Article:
Dogma climbed at Rein in Taufers by Simon Gietl, Mark Oberlechner
On Saturday 30 January 2021 the mountain guides Simon Gietl and Mark Oberlechner from the South Tyrol, Italy, made the first ascent of a difficult mixed climb at Rein in Taufers called Dogma.
One of the most obvious but also most transitory fleeting icefalls at Rein in Taufers was finally climbed at the end of January by Simon Gietl with one of his traditional climbing partners, Mark Oberlechner. The new route has been called Dogma and is the huge drip that is clearly visible from the road that leads into the Ahrntal valley. Although it forms regularly, it also tends to collapse almost immediately.
"Like many I’d watched the icefall as it got fatter and fatter, from the road you can easily see the upper section, the bulk of the route, the highlight of the whole climb" Gietl told planetmountain via phone "but even though it forms regularly, the problem is that it faces south. In recent years, whenever it seemed like it might go, it suddenly collapsed. I realised that the temperatures had to be just right, the amount of water that feeds the drip must be perfect and above all you have to be lucky with the sun: it has to be covered behind the clouds for several days."
Towards the end of January Gietl noticed that all these factors had aligned and that the time to attempt the climb had come. "It had been very cold in the previous weeks and the forecast was overcast, so on Saturday I met up with Mark Oberlechner, with whom I’ve already established several routes in the past such as Utopia here at Riva di Tures, or Kalipe on Sass de Putia."
The two mountain guides ascended the first two pitches, which had been climbed previously by others, without difficulties, past perfect WI4+ ice. An ideal warm-up. "Actually it wasn't even that cold, the thermometer displayed -1.5°C at the car and I was afraid the sun would come out. I knew the dagger could break at any moment."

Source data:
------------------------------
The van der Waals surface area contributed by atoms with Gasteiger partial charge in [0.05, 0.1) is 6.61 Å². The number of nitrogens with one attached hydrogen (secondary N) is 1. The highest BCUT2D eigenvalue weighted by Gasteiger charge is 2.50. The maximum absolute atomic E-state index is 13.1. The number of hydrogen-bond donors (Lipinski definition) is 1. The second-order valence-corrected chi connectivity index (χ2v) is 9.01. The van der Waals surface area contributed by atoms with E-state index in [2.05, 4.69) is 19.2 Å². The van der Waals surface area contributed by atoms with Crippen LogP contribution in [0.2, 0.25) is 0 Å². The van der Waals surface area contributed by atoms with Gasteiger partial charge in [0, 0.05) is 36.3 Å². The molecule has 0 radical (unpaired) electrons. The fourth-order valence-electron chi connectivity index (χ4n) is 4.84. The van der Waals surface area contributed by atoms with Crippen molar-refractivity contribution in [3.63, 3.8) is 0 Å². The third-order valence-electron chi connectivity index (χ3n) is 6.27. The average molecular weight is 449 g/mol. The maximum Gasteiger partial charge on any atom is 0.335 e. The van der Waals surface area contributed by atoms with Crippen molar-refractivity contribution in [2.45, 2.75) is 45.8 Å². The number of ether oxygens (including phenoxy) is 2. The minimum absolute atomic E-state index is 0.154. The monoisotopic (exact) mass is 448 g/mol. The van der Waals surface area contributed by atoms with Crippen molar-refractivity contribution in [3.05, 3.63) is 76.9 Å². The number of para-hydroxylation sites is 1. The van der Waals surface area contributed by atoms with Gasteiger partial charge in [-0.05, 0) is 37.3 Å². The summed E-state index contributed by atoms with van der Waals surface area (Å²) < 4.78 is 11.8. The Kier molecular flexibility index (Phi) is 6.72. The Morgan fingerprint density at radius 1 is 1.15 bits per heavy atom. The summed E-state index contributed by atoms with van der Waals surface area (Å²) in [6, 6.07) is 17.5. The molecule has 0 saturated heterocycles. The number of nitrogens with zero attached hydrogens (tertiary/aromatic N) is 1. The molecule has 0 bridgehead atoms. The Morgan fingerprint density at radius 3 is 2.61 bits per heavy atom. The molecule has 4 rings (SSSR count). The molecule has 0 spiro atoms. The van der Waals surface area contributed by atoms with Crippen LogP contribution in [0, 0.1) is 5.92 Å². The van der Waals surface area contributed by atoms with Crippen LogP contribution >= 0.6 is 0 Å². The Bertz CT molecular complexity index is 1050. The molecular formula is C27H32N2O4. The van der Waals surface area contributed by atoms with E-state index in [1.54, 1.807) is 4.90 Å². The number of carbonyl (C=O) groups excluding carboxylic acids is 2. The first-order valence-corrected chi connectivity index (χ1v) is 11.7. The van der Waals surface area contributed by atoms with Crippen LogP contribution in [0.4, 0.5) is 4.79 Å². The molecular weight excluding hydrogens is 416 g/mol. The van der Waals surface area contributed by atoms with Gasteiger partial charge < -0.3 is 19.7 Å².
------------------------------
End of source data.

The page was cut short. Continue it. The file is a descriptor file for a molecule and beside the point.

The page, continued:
The third pitch led past some dry tooling section, to the first drip; 20 meters of M7 and WI 6 led to a belay on the left. "The rock is very steep and it was only then that we realised how much it was overhangs, and how big the drip above us really was. Impressive." added Gietl.
From below it was unclear how they might reach the drip but from the belay they noticed a razor thin crack that trended diagonally from left to right. "This ended up being far better than we’d hoped and I climbed the crack with a mix of free climbing and aid, it was dirty, full of small stones and needed cleaning. After a dozen meters protected with cams I reached the huge drip. I confess that I wasn’t completely at my ease while stretching out and climbing the ice, actually, I didn’t trust it enough to even place an ice screw and so it was only when I reached the top and hammered in two pegs that I heaved a sigh of relief and reached the tree at the end."
At this point, Oberlechner lowered Gietl and he set off almost immediately. "A few minutes earlier I’d climbed with some rests and now I wanted to climb it free, even if I’d left some cams in the crack because taking them out would have been too complicated. Unfortunately a hold snapped and I fell!"
Oberlechner lowered him to the belay a second time after a few seconds rest Gietl started upwards for the third time. "Third time lucky! When I got to the top I belied Mark as he seconded without problems, then we abseiled and we celebrated properly. I can't deny it, I'm mega happy with this super present practically at my doorstep. It’s a great mixed climb. A 5-star line. This doesn't happen often. It really was worth waiting all these years to seize the right moment!"
Speaking of the seizing the right moment: Gietl was supposed to return two days later for a photoshoot, but for various reasons he was forced to cancel the appointment right at the last minute. Which wasn’t a bad thing really, seeing that the drip had already collapsed that afternoon…